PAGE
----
LUCKY IN REAL ESTATE? Madhav Dhar, former head of emerging markets for Morgan Stanley, recently signed a contract to buy an eight-room apartment at 181 East 65th Street, near Third Avenue. Sources familiar with the deal say that Mr. Dhar won out in a bidding war with two other interested buyers. But brokers said that Mr. Dhar overpaid. Said one source: “Several rooms in the apartment face a brick wall.” The living room, the master bedroom and the master bath all face west; the five-bedroom apartment has an entry foyer, 10-foot ceilings and takes up half of the floor. Mr. Dhar left Morgan Stanley in the fall of 1998, after one of the groups he oversaw lost $300 million. But he made a hefty profit on the sale of two of his apartments at 25 Central Park West in the spring of 1999, selling them to Tommy Mottola for a total price that exceeded $6 million. According to a story in The Observer at the time, he’d paid less than $3 million for them. Since then Mr. Dhar, 40, and his wife Patty, 36, have been renting. Mr. Dhar runs a hedge fund called Traxis Management.
A SUMMER STREAK, WITH A $19 MILLION BENCHMARK It all started in March, when John Golden of Sotheby’s International Realty sold a $12 million home on Meadow Lane in Southampton to Henry Silverman, chief executive of Cendant Corporation, one of the world’s biggest hotel franchisers. Then, in May, Mr. Golden brokered the sale of Lee Radziwill’s East Hampton estate for $16.5 million to leveraged-buyout giant Thomas Lee. By late June, Mr. Golden was selling the oceanfront compound of the late Nixon-era Treasury Secretary William E. Simon to Fred Shuman, chairman of Archstone Partners, a money-management firm, for close to $19 million. With that, Mr. Golden had garnered the highest selling price in the Hamptons since Jerry Seinfeld bought Billy Joel’s house on Further Lane for almost $40 million last spring.
Mr. Simon’s compound went on the market for $25 million last winter. The price was reduced to $19 million a few months ago; brokers said it sold for a little less than the asking price. The property-located at the end of Windmill Lane, a private road off Further Lane-has almost 300 feet on the Atlantic Ocean and a windmill dating from 1802. It features a house, a guest house, a gunite pool and pool house, and another “cottage” where Mr. Simon had an office. Mr. Simon bought the property in 1976 for $541,000 and rebuilt it in 1980.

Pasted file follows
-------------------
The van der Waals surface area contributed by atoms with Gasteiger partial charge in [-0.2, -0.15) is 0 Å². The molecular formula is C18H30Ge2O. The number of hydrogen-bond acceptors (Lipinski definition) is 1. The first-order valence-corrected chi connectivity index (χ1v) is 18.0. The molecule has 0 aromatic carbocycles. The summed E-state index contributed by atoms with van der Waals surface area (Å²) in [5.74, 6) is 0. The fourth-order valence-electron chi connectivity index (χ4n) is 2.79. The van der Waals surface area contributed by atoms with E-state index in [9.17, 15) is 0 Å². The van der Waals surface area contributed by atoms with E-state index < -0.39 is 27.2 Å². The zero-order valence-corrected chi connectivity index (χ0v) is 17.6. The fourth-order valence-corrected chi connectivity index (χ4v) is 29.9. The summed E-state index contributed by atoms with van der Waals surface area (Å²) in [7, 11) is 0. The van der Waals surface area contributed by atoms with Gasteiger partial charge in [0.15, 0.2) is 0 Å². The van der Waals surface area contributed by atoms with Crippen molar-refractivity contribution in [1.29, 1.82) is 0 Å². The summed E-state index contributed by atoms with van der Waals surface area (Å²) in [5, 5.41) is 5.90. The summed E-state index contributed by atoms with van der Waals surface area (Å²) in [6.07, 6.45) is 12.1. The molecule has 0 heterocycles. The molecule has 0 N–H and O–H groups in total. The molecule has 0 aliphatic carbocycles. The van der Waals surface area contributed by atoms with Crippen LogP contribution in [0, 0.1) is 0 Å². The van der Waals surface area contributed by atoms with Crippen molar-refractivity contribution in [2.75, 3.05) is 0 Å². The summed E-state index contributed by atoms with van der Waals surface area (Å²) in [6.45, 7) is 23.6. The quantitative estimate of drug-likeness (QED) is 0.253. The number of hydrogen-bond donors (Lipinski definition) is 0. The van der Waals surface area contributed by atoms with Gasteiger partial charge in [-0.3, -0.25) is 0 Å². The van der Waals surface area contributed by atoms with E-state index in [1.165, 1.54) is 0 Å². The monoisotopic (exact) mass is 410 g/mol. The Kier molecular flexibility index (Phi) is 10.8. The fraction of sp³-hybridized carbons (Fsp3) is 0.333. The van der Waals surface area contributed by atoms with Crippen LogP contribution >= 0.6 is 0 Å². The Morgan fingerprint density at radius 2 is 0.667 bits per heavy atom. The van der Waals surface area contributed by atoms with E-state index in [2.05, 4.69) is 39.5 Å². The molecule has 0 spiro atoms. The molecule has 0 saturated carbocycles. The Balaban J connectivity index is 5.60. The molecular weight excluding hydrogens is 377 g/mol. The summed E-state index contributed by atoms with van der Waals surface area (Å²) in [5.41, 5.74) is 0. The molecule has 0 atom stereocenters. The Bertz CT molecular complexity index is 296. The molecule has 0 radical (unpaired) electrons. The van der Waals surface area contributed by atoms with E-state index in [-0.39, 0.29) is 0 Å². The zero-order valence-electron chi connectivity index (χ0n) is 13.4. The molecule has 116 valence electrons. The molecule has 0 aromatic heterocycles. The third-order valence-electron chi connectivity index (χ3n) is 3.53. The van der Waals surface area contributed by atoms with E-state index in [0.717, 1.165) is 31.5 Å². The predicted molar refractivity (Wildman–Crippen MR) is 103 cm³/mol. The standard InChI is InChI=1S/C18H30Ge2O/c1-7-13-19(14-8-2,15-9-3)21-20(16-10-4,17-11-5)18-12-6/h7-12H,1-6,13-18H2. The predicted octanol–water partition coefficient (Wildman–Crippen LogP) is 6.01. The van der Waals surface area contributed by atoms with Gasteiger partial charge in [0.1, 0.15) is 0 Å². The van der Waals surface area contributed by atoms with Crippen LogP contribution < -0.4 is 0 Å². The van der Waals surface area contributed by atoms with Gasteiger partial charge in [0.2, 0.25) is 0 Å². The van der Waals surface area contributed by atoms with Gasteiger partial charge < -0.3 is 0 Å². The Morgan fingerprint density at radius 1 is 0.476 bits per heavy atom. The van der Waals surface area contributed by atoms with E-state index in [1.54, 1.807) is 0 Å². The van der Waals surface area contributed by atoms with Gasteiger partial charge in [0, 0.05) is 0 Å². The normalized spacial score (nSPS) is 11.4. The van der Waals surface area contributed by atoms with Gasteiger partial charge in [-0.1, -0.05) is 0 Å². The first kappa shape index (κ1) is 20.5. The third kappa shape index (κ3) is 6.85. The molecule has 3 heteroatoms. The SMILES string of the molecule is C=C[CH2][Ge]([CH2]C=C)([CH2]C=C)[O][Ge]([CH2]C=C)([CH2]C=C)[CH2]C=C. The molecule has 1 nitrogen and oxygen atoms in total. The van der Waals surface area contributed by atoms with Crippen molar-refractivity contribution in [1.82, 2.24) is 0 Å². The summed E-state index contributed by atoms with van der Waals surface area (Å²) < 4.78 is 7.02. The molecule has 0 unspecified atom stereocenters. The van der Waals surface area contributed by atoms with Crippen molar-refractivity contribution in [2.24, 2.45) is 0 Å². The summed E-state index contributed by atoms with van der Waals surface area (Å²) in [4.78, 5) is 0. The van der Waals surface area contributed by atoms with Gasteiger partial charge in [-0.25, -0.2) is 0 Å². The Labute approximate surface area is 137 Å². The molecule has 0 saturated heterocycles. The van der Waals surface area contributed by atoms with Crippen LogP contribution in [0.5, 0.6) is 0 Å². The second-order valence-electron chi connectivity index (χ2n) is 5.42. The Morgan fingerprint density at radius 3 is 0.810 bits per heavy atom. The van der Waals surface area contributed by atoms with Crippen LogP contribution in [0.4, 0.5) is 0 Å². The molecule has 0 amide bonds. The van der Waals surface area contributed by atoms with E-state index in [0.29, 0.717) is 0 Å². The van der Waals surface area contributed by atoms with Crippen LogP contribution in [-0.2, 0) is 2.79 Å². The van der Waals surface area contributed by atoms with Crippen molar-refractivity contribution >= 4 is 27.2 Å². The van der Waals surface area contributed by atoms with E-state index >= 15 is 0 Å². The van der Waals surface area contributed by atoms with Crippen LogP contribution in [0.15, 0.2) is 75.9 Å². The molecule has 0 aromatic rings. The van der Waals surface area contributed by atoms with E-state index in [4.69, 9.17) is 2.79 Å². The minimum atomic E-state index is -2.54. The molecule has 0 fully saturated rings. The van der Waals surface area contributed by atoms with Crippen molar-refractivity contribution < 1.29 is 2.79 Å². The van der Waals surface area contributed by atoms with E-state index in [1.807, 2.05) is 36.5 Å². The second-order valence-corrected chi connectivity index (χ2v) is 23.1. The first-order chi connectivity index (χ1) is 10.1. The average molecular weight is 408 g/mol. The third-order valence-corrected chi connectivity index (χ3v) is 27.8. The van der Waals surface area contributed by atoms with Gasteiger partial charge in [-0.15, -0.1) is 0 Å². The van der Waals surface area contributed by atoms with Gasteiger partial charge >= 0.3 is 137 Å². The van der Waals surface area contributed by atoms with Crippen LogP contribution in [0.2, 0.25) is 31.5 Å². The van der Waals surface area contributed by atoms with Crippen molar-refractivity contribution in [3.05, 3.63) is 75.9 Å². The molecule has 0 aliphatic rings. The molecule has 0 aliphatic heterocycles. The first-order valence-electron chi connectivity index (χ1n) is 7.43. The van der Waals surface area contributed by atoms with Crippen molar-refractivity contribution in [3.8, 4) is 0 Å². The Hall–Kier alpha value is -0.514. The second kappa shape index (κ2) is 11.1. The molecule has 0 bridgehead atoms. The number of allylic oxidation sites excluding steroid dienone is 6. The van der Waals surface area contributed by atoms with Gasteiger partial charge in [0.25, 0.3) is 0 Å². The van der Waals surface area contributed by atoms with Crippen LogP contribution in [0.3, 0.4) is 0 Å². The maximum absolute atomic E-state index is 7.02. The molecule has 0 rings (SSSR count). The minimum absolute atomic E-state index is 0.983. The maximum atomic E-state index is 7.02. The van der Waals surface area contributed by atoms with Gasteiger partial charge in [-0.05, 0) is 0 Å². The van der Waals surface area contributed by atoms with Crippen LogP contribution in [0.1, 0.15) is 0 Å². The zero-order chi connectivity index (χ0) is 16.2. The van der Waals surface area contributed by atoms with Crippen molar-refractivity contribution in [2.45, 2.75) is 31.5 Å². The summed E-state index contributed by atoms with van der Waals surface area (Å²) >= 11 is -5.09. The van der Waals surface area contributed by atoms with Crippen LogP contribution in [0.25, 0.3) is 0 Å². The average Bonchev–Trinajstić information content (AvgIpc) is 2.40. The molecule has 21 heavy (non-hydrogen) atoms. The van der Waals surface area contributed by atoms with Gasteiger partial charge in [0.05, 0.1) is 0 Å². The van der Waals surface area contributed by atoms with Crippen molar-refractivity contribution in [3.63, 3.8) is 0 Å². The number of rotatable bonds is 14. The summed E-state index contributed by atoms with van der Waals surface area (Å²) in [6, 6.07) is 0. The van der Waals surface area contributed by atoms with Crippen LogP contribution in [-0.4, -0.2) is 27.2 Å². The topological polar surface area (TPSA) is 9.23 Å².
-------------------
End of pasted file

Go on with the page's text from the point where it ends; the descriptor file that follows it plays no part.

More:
The Shumans immediately put their house on Cottage Lane in East Hampton on the market for $6.25 million with-who else?-Mr. Golden.
To reward himself, Mr. Golden bought a Ross Blechner painting earlier this month.
UPPER EAST SIDE
45 Sutton Place South
Two-bed, two-bath, 1,700-square-foot co-op.
Asking: $1.195 million. Selling: $1.195 million.
Charges: $2,057; 48 percent tax deductible.
Time on the market: one week.
DON’T MESS WITH THE NEIGHBORS When she was given this apartment to sell, Sutton Place specialist Norma Hirsh of Douglas Elliman knew a retired couple living in the same building who wanted more space. They took a look and made a full-price offer. Because they were already living in the building, they had no trouble passing the co-op board, and the deal closed without a hitch on July 10.
360 West 22nd Street
One-bed, one-bath, 750-square-foot co-op.
Asking: $399,000. Selling: $399,000.
Charges: $655; 55 percent tax deductible.
Time on the market: one day.
GETTING MARRIED IS HARD TO DO The seller of this apartment had to give it up when she got married. The first day that Dan Gerstein of DG Neary Realty showed the place, a guy who’d been living in a studio in the neighborhood agreed to pay full price. Now, of course, the seller and her husband are looking to move out of his place and into a new apartment large enough for a family.